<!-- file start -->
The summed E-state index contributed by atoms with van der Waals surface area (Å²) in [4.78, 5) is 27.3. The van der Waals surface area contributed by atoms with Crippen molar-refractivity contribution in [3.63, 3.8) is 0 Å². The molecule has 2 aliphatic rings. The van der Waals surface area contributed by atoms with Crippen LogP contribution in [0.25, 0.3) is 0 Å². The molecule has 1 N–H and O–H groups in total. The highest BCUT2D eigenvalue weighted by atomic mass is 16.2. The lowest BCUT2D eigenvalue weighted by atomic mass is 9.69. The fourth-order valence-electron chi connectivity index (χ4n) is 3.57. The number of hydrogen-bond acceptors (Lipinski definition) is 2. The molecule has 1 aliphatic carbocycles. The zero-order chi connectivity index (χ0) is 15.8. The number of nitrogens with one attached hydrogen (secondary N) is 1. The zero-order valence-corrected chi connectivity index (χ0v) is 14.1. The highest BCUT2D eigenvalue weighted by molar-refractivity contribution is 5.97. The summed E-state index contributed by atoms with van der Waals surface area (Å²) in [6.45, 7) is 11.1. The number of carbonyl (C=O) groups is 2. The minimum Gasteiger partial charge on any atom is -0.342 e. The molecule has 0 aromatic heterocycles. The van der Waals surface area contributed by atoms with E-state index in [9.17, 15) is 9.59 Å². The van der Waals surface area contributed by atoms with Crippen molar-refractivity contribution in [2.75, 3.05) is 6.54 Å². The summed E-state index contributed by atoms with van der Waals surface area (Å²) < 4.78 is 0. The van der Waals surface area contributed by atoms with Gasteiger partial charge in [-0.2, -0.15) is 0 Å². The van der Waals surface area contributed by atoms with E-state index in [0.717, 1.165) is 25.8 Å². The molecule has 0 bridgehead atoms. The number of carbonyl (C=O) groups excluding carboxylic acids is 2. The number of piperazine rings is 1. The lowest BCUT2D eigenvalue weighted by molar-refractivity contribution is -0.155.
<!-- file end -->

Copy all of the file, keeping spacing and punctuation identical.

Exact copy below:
The summed E-state index contributed by atoms with van der Waals surface area (Å²) in [4.78, 5) is 27.3. The van der Waals surface area contributed by atoms with Crippen molar-refractivity contribution in [3.63, 3.8) is 0 Å². The molecule has 2 aliphatic rings. The van der Waals surface area contributed by atoms with Crippen LogP contribution in [0.25, 0.3) is 0 Å². The molecule has 1 N–H and O–H groups in total. The highest BCUT2D eigenvalue weighted by atomic mass is 16.2. The lowest BCUT2D eigenvalue weighted by atomic mass is 9.69. The fourth-order valence-electron chi connectivity index (χ4n) is 3.57. The number of hydrogen-bond acceptors (Lipinski definition) is 2. The molecule has 1 aliphatic carbocycles. The zero-order chi connectivity index (χ0) is 15.8. The number of nitrogens with one attached hydrogen (secondary N) is 1. The zero-order valence-corrected chi connectivity index (χ0v) is 14.1. The highest BCUT2D eigenvalue weighted by molar-refractivity contribution is 5.97. The summed E-state index contributed by atoms with van der Waals surface area (Å²) in [6.45, 7) is 11.1. The number of carbonyl (C=O) groups is 2. The minimum Gasteiger partial charge on any atom is -0.342 e. The molecule has 0 aromatic heterocycles. The van der Waals surface area contributed by atoms with E-state index in [9.17, 15) is 9.59 Å². The van der Waals surface area contributed by atoms with Crippen molar-refractivity contribution in [2.75, 3.05) is 6.54 Å². The summed E-state index contributed by atoms with van der Waals surface area (Å²) < 4.78 is 0. The van der Waals surface area contributed by atoms with Gasteiger partial charge in [-0.2, -0.15) is 0 Å². The van der Waals surface area contributed by atoms with E-state index in [0.717, 1.165) is 25.8 Å². The molecule has 0 bridgehead atoms. The number of carbonyl (C=O) groups excluding carboxylic acids is 2. The number of piperazine rings is 1. The lowest BCUT2D eigenvalue weighted by molar-refractivity contribution is -0.155.